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For centuries, estates have provided a primary theatre for Welsh life. The historical and cultural impact of estates on the development of Wales has been immense. 

Almost every square foot of the Welsh landscape has at some point or another been influenced and shaped by the priorities of an estate: think buildings of all types, roads, fields, hedges, walls and boundaries, woodlands, parks and gardens and industrial sites such as mines and quarries.  It is important to remember that many historical estates, or their successors, continue to thrive in the modern world; and that other forms of estate, including council, industrial, housing, business and retail estates, have also impacted on the landscape.

From their country house powerbases, the owners of Wales’ most prominent landed estates long wielded influence over their surrounding communities.  Their political, social and economic power was at times immense, often articulated through local governance, cultural patronage, industrial and agricultural development, conspicuous consumption, recreational pursuits and landlordship, to name but a few examples.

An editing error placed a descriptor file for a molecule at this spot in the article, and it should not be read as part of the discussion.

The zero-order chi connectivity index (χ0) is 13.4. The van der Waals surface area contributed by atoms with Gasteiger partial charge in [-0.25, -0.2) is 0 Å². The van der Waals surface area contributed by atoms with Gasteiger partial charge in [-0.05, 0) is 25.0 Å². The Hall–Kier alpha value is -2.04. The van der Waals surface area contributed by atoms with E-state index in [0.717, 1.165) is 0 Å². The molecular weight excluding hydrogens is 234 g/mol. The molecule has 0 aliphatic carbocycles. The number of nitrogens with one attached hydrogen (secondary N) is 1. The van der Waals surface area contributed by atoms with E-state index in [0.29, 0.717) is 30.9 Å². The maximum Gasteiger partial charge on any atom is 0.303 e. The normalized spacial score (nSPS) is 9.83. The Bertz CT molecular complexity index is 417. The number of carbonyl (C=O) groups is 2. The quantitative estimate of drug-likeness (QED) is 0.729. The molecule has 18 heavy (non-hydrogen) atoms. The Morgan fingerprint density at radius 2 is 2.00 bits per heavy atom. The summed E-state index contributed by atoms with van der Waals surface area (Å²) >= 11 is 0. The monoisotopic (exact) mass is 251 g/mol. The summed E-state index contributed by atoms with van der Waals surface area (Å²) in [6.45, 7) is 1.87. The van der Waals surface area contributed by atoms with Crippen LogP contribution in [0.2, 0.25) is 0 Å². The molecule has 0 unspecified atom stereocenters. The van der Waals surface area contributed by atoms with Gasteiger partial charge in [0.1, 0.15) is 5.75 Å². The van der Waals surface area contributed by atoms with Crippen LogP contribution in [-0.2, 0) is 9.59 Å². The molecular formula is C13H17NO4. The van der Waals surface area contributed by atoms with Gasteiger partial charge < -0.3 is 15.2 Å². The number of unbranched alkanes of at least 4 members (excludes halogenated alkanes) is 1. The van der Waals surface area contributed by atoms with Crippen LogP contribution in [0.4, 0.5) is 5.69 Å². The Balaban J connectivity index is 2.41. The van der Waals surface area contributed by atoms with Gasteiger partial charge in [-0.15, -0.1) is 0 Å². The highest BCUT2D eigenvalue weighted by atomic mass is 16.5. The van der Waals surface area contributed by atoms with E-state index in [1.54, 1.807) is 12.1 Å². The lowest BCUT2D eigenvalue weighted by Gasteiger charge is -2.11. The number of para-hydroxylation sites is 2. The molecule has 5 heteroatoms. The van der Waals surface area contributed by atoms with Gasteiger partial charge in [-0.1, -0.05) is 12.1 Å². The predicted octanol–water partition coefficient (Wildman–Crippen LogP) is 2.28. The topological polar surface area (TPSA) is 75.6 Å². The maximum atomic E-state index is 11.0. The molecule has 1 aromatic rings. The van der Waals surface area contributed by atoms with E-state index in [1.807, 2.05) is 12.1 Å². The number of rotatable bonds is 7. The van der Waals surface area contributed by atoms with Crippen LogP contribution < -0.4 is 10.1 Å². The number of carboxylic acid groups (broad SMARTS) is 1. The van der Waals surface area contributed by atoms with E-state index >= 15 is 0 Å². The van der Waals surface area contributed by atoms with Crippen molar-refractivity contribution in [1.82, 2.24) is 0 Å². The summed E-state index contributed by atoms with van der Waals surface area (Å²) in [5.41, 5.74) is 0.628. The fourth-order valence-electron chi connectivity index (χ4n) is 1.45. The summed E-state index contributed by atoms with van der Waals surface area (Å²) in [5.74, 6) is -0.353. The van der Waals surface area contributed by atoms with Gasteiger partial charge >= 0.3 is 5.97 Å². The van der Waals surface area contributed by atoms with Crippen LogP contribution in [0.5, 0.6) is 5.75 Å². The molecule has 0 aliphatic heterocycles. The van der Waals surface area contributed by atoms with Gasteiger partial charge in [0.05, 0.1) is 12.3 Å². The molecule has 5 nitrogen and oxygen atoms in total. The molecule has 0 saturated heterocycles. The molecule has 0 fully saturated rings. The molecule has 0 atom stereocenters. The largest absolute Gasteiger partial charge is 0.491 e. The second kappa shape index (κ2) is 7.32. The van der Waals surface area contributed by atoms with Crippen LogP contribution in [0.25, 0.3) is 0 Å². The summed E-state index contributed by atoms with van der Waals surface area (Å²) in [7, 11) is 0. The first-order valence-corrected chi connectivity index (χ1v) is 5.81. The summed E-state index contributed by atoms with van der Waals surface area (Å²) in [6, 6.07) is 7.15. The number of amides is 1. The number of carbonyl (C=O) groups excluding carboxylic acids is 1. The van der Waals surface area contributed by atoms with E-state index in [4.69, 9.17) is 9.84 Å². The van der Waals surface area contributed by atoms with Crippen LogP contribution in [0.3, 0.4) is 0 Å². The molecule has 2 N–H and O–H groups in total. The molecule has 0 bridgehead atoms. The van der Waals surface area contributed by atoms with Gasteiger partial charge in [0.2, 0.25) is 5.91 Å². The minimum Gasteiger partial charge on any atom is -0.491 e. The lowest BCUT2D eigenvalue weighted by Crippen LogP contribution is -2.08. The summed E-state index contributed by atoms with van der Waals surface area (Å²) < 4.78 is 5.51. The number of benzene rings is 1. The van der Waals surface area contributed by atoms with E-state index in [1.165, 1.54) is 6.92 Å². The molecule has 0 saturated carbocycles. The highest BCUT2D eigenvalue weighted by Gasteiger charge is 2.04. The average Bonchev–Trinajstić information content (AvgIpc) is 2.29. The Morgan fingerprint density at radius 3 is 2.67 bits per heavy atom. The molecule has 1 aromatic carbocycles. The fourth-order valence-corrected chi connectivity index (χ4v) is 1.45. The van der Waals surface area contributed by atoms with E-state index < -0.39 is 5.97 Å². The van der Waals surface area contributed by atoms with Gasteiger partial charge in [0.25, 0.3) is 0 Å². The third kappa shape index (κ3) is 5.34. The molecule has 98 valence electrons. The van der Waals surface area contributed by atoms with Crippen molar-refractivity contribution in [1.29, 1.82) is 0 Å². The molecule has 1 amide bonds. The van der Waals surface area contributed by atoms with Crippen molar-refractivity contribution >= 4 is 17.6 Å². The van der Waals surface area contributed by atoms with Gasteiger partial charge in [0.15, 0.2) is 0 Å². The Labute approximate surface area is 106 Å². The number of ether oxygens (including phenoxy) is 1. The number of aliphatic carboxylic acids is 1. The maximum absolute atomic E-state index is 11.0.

However, not all estates were large; nor was the sense of place and belonging associated with estates confined to the elite.  Successive generations of so-called ‘ordinary’ people have lived on estates, provided goods and services to estates, or worked in country houses and on estate farms and gardens.  It was on estates that much of the fabric of Welsh communities was stitched together, with those relationships which were negotiated between landlords, tenants, servants, neighbours, agents and retainers – sometimes through conflict, challenge, compromise and consent - providing much of the interconnecting thread.

This context provides a vibrant platform for research across and between multiple academic disciplines.

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